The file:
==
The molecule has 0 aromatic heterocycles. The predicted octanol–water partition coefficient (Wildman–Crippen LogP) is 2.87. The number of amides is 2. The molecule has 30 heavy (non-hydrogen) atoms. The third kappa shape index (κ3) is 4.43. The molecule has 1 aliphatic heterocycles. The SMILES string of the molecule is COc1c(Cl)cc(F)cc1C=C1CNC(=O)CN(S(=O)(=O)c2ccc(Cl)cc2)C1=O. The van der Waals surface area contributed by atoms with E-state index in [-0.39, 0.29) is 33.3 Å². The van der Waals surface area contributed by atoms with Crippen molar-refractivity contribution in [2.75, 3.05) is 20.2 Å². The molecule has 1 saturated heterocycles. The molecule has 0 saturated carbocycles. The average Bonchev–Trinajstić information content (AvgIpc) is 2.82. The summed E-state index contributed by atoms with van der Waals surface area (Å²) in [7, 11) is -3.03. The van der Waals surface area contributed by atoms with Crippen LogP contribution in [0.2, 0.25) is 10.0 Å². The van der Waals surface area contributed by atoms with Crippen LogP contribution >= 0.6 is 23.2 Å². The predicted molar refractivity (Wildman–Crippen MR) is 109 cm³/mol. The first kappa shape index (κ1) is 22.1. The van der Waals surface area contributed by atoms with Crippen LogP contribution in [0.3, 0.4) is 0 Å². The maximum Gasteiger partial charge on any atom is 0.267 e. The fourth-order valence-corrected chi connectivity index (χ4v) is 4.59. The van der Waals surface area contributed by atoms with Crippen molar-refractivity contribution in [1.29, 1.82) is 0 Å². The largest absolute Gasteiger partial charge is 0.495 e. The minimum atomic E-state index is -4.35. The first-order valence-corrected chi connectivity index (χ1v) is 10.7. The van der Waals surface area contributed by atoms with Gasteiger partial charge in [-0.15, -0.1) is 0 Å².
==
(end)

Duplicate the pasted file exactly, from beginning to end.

The molecule has 0 aromatic heterocycles. The predicted octanol–water partition coefficient (Wildman–Crippen LogP) is 2.87. The number of amides is 2. The molecule has 30 heavy (non-hydrogen) atoms. The third kappa shape index (κ3) is 4.43. The molecule has 1 aliphatic heterocycles. The SMILES string of the molecule is COc1c(Cl)cc(F)cc1C=C1CNC(=O)CN(S(=O)(=O)c2ccc(Cl)cc2)C1=O. The van der Waals surface area contributed by atoms with E-state index in [-0.39, 0.29) is 33.3 Å². The van der Waals surface area contributed by atoms with Crippen molar-refractivity contribution in [2.75, 3.05) is 20.2 Å². The molecule has 1 saturated heterocycles. The molecule has 0 saturated carbocycles. The average Bonchev–Trinajstić information content (AvgIpc) is 2.82. The summed E-state index contributed by atoms with van der Waals surface area (Å²) in [7, 11) is -3.03. The van der Waals surface area contributed by atoms with Crippen LogP contribution in [0.2, 0.25) is 10.0 Å². The van der Waals surface area contributed by atoms with Crippen LogP contribution >= 0.6 is 23.2 Å². The predicted molar refractivity (Wildman–Crippen MR) is 109 cm³/mol. The first kappa shape index (κ1) is 22.1. The van der Waals surface area contributed by atoms with Crippen LogP contribution in [0.3, 0.4) is 0 Å². The maximum Gasteiger partial charge on any atom is 0.267 e. The fourth-order valence-corrected chi connectivity index (χ4v) is 4.59. The van der Waals surface area contributed by atoms with Crippen molar-refractivity contribution in [1.29, 1.82) is 0 Å². The largest absolute Gasteiger partial charge is 0.495 e. The minimum atomic E-state index is -4.35. The first-order valence-corrected chi connectivity index (χ1v) is 10.7. The van der Waals surface area contributed by atoms with Gasteiger partial charge in [-0.15, -0.1) is 0 Å².